The U.S. government has become less reliant on the Chinese to fund its gaping budget hole over the past two years, even as the political rhetoric over borrowing from China has heated up.

An enduring meme of the 2012 political campaign — and the battle over the ballooning federal debt in Washington — is that the government increasingly needs China to lend it money to meet its obligations.

But new data released Tuesday showed that taxpayers owe China 10 percent less than they did a year ago, even though the federal government has continued to borrow huge amounts of money overall. China also owns a smaller percentage of the U.S. debt than in the past, with the slack picked up by other countries such as Japan, as well as American investors.

China remains a major lender. It owns $1.15 trillion of U.S. government debt, more than any other country does, and dramatically increased its holdings over the second half of the past decade.

That growing dependence has alarmed many policymakers, including President Obama, who said early in his term that “we can’t keep on just borrowing from China.” The warnings lately have come mainly from Republicans — especially presidential nominee Mitt Romney, who in speeches and ads has made them a hallmark of his campaign.

China's holdings of U.S. debt since 2002.

“I’m not going to keep on spending money on things to borrow money from China to pay for it,” Romney said this month at the first presidential debate.

Yet by a variety of financial measures, China is figuring less prominently than in the past. China holds 10 percent of the U.S. public debt today, compared to 12 percent two years ago.

What’s more, the amount of interest the government pays to China each year has declined significantly as a result of declining interest rates.

U.S. taxpayers paid about $30 billion to China last year in interest, compared to the average of $37.5 billion in the previous five years, according to a calculation by The Washington Post based on data from the Treasury and Commerce Departments. The figure is likely to fall even more this year.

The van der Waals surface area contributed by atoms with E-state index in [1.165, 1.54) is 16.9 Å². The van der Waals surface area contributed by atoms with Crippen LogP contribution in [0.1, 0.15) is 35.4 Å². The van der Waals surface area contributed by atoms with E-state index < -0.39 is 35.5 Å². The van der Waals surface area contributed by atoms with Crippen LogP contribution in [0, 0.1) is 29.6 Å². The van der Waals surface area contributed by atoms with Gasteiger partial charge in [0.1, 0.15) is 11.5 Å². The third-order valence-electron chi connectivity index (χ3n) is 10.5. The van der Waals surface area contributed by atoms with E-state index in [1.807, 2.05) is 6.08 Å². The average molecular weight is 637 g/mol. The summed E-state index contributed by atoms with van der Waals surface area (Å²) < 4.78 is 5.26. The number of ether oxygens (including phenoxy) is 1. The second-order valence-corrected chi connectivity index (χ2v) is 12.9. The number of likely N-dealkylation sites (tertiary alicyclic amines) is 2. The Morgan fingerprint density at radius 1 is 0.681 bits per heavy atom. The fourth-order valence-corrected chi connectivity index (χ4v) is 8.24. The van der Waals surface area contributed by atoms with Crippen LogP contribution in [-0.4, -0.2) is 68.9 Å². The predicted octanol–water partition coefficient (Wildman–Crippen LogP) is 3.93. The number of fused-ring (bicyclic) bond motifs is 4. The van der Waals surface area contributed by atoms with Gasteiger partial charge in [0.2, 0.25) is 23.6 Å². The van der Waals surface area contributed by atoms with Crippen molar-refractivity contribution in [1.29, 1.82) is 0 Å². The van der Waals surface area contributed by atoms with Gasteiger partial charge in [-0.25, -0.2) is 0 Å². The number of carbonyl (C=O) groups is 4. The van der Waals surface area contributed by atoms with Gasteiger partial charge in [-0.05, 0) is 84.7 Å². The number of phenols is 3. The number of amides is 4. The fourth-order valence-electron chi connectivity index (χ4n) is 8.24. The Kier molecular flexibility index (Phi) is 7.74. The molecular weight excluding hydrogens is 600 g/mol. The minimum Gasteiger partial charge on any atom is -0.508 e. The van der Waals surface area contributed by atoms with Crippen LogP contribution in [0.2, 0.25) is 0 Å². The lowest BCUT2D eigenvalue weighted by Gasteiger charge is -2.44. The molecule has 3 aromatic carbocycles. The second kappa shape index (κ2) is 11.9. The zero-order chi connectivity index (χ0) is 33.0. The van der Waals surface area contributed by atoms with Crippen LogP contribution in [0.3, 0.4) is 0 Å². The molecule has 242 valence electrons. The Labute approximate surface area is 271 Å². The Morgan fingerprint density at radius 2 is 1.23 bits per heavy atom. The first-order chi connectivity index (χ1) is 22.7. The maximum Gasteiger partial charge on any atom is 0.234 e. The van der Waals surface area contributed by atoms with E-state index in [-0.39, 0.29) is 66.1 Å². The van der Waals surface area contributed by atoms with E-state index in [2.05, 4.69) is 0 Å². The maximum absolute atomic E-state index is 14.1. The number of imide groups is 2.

Eswar Prasad, an international economics professor at Cornell University, said it’s natural that people would worry about U.S. obligations to China, but that the real problem is the debt, not who owns it.

“It’s fear about China’s rising dominance, and it’s one way to focus additional attention on the U.S. debt levels,” Prasad said. “The real issue here is the runaway U.S. borrowing, not really China.”

China’s smaller share of U.S. government securities is being offset as other countries increase their holdings. Japan has bought $215 billion in U.S. government debt in the past year, bringing its total holdings to $1.12 trillion. Japan was long the largest foreign owner of U.S. debt until China eclipsed it in 2008.

The reason for the shift is related to how China and Japan are managing their currencies. When foreign governments buy U.S. dollar-denominated securities such as Treasury bonds, it has the effect of making the currencies of these countries cheaper relative to the dollar. That tends to boost exports and economic growth of these countries.

For years, China expanded its holdings of U.S. government securities, and this reduced the value of its currency, the renminbi, helping Chinese manufacturers get a leg up. China has been under pressure for several years from officials in the U.S. and elsewhere to let the renminbi appreciate in value. Lately, China has been buying fewer U.S. assets and the value of its currency has gone up.

Japan, meanwhile, is worried that its currency, the yen, could become more expensive as global investors increasingly move their money into Japan, which is considered a safe haven at a time of financial turbulence in European and other markets. So Japan has been working to keep the value of the yen down.

American investors have also filled in the hole left by China’s reduced borrowing. Mutual funds and money market funds have increased their holdings of U.S. Treasury debt by $227 billion over the past year and a half.

China also has lent more than $200 billion to the U.S. government-backed mortgage-finance giants Fannie Mae and Freddie Mac. Recent trends suggest that China’s holdings have held steady or declined.